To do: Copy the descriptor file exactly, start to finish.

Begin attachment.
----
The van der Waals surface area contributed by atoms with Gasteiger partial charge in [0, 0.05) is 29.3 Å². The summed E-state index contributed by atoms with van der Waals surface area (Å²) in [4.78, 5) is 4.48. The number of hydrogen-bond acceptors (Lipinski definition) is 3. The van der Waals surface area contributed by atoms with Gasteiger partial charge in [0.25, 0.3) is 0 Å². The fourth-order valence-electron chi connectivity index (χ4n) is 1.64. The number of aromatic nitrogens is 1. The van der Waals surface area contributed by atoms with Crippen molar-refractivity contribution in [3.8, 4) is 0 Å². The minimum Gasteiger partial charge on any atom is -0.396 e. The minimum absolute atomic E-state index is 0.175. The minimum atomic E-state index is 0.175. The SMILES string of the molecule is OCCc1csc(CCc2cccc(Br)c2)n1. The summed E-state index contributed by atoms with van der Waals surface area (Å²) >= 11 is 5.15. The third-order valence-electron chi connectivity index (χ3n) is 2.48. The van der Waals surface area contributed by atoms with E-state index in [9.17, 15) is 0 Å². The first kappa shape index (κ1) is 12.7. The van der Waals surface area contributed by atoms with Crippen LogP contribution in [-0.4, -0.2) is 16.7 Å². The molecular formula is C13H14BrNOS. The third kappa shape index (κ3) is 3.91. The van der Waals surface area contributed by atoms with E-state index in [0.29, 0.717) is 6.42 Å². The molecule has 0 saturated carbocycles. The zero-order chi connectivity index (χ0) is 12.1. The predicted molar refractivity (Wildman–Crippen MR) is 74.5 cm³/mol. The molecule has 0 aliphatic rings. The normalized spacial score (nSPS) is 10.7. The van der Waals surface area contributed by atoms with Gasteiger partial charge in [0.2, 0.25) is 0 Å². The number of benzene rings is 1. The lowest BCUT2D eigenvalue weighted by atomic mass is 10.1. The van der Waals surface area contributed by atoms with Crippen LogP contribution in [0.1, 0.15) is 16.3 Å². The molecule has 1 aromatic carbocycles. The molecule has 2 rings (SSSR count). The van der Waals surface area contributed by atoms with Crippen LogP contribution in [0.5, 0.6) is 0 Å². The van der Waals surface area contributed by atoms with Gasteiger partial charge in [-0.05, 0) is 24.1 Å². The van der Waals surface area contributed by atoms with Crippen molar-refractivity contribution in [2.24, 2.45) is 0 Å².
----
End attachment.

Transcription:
The van der Waals surface area contributed by atoms with Gasteiger partial charge in [0, 0.05) is 29.3 Å². The summed E-state index contributed by atoms with van der Waals surface area (Å²) in [4.78, 5) is 4.48. The number of hydrogen-bond acceptors (Lipinski definition) is 3. The van der Waals surface area contributed by atoms with Gasteiger partial charge in [0.25, 0.3) is 0 Å². The fourth-order valence-electron chi connectivity index (χ4n) is 1.64. The number of aromatic nitrogens is 1. The van der Waals surface area contributed by atoms with Crippen molar-refractivity contribution in [3.8, 4) is 0 Å². The minimum Gasteiger partial charge on any atom is -0.396 e. The minimum absolute atomic E-state index is 0.175. The minimum atomic E-state index is 0.175. The SMILES string of the molecule is OCCc1csc(CCc2cccc(Br)c2)n1. The summed E-state index contributed by atoms with van der Waals surface area (Å²) >= 11 is 5.15. The third-order valence-electron chi connectivity index (χ3n) is 2.48. The van der Waals surface area contributed by atoms with E-state index in [9.17, 15) is 0 Å². The first kappa shape index (κ1) is 12.7. The van der Waals surface area contributed by atoms with Crippen LogP contribution in [-0.4, -0.2) is 16.7 Å². The molecular formula is C13H14BrNOS. The third kappa shape index (κ3) is 3.91. The van der Waals surface area contributed by atoms with E-state index in [0.29, 0.717) is 6.42 Å². The molecule has 0 saturated carbocycles. The zero-order chi connectivity index (χ0) is 12.1. The predicted molar refractivity (Wildman–Crippen MR) is 74.5 cm³/mol. The molecule has 0 aliphatic rings. The normalized spacial score (nSPS) is 10.7. The van der Waals surface area contributed by atoms with Gasteiger partial charge in [0.2, 0.25) is 0 Å². The number of benzene rings is 1. The lowest BCUT2D eigenvalue weighted by atomic mass is 10.1. The van der Waals surface area contributed by atoms with Crippen LogP contribution in [0.1, 0.15) is 16.3 Å². The molecule has 1 aromatic carbocycles. The molecule has 2 rings (SSSR count). The van der Waals surface area contributed by atoms with Crippen LogP contribution in [0.5, 0.6) is 0 Å². The van der Waals surface area contributed by atoms with Gasteiger partial charge in [-0.05, 0) is 24.1 Å². The van der Waals surface area contributed by atoms with Crippen molar-refractivity contribution in [2.24, 2.45) is 0 Å².